A woman charged a man with criminal action of various felonies arising from alleged domestic violence. A non-profit corporation has moved to quash a subpoena issued by the District Attorney to provide the address and telephone number of the complainant of the criminal action. The non-profit corporation asserts that in accordance to the Social Services Law and the regulations promulgated under it, the non-profit corporation is prohibited from releasing to the District Attorney the actual address where the resident is being sheltered. In addition, it argues that the information sought is also shielded by a common-law victim-counselor privilege.
A New York Criminal Lawyer the motion to quash is denied. Section of the Social Services Law states that the street address of any residential program for victims of domestic violence applying for funding pursuant to this article shall be confidential and may be disclosed only to persons designated by rules and regulations of the department. At the same time, section of the State Code of Rules and Regulations provides for the confidentiality of facility addresses as each program must maintain a business mailing address separate and distinct from the actual address where residents are sheltered. When releasing the address of any resident, programs must release only the business address of the program and not the actual address where the resident is being sheltered.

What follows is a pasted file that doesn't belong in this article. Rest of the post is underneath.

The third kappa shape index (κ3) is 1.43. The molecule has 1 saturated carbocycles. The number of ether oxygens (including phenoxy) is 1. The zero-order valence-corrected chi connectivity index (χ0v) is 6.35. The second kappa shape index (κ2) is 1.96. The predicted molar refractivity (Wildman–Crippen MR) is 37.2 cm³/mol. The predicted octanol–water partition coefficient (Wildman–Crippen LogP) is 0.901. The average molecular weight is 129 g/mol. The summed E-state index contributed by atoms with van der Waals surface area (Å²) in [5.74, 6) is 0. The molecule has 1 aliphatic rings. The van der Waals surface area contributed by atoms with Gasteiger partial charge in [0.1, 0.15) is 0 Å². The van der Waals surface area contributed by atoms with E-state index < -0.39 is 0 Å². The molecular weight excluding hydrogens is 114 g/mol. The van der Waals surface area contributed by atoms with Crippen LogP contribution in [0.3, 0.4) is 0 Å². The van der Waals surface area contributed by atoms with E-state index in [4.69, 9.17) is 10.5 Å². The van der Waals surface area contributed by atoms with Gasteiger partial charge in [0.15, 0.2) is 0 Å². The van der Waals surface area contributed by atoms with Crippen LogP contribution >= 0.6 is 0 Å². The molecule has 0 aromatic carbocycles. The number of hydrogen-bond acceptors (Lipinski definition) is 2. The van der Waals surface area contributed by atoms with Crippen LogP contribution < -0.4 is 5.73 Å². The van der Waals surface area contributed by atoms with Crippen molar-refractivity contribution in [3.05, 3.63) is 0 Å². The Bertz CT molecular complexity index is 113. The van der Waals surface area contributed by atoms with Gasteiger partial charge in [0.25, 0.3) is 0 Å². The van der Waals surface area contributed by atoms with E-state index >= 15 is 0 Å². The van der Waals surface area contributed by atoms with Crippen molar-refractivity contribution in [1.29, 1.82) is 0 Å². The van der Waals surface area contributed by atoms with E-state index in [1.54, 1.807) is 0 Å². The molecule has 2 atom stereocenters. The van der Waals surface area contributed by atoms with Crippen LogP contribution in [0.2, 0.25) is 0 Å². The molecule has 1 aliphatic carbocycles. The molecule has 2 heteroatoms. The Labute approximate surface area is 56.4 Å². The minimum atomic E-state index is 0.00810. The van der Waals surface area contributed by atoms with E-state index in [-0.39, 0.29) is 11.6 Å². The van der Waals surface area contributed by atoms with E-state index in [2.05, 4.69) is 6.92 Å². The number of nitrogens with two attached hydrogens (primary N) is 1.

On the other hand, section of the State Code of Rules and Regulations provides for access to confidential information pursuant to an order by a court of competent jurisdiction. The non-profit organization argues that the specific prohibition of the State Code of Rules and Regulation limits the broad disclosure permitted pursuant to a section of the said Code.
The Court persuasively argues that the interpretation of the regulations is inconsistent with the Legislative intent. A Manhattan Criminal Lawyer said the bill jacket indicates that the purpose of article of the Social Services Law is to insure a stable and secure funding source for shelters and programs, and to provide for the first time a statutory recognition of domestic violence programs and shelters as what they are–services and programs for the victims. Thus, the bill was meant to fund shelters to provide for the safety of domestic violence victims.
Unquestionably, the safety of domestic violence victims requires that the locations of shelters be kept confidential so as to protect the victims from their abusers. As the ability to maintain confidentiality is impaired by disclosure to anyone (including a court or prosecutor), the court attempted to avoid the disclosure called for by the subpoena by negotiating alternative means to secure the complainant’s appearance. The attempts have failed. The negotiations were perhaps doomed from the outset by certain philosophical differences between the non-profit corporation and the District Attorney over whether clients should be forced to testify. The differences involved attitudes toward the personal empowerment of victims as well as whether their safety is best secured by the total confidentiality for which the non-profit corporation argues or by the successful prosecution of criminal charges. Neither the Legislation nor the regulations promulgated thereunder reflect any view that the secrecy of shelters is meant to replace or supersede the use of criminal prosecutions to further the goals of personal and community safety.